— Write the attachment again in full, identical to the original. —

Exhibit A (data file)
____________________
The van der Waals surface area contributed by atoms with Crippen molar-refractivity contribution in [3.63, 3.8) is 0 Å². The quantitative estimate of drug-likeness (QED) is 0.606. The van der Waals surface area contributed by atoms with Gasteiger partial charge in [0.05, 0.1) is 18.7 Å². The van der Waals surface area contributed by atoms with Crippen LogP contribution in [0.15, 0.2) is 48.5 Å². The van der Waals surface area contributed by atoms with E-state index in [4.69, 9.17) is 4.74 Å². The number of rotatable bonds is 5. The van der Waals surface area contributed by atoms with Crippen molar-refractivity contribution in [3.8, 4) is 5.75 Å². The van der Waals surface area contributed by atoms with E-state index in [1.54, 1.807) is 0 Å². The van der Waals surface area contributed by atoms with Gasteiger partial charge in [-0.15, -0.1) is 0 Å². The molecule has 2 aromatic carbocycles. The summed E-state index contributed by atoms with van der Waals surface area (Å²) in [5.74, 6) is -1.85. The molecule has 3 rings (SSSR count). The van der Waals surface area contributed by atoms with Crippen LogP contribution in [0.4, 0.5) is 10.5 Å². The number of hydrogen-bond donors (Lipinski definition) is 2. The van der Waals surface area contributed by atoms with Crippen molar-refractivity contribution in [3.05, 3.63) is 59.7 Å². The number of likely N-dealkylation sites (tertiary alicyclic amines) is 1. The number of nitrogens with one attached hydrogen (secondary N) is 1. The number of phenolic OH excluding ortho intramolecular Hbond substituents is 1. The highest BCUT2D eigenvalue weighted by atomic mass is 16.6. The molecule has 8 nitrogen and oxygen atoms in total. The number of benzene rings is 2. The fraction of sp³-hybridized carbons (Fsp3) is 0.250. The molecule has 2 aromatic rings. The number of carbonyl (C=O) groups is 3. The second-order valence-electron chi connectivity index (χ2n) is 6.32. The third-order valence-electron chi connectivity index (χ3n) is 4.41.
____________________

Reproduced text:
The van der Waals surface area contributed by atoms with Crippen molar-refractivity contribution in [3.63, 3.8) is 0 Å². The quantitative estimate of drug-likeness (QED) is 0.606. The van der Waals surface area contributed by atoms with Gasteiger partial charge in [0.05, 0.1) is 18.7 Å². The van der Waals surface area contributed by atoms with Crippen LogP contribution in [0.15, 0.2) is 48.5 Å². The van der Waals surface area contributed by atoms with E-state index in [4.69, 9.17) is 4.74 Å². The number of rotatable bonds is 5. The van der Waals surface area contributed by atoms with Crippen molar-refractivity contribution in [3.8, 4) is 5.75 Å². The van der Waals surface area contributed by atoms with E-state index in [1.54, 1.807) is 0 Å². The van der Waals surface area contributed by atoms with Gasteiger partial charge in [-0.15, -0.1) is 0 Å². The molecule has 2 aromatic carbocycles. The summed E-state index contributed by atoms with van der Waals surface area (Å²) in [5.74, 6) is -1.85. The molecule has 3 rings (SSSR count). The van der Waals surface area contributed by atoms with Crippen LogP contribution in [0.4, 0.5) is 10.5 Å². The number of hydrogen-bond donors (Lipinski definition) is 2. The van der Waals surface area contributed by atoms with Crippen molar-refractivity contribution in [3.05, 3.63) is 59.7 Å². The number of likely N-dealkylation sites (tertiary alicyclic amines) is 1. The number of nitrogens with one attached hydrogen (secondary N) is 1. The number of phenolic OH excluding ortho intramolecular Hbond substituents is 1. The highest BCUT2D eigenvalue weighted by atomic mass is 16.6. The molecule has 8 nitrogen and oxygen atoms in total. The number of benzene rings is 2. The fraction of sp³-hybridized carbons (Fsp3) is 0.250. The molecule has 2 aromatic rings. The number of carbonyl (C=O) groups is 3. The second-order valence-electron chi connectivity index (χ2n) is 6.32. The third-order valence-electron chi connectivity index (χ3n) is 4.41.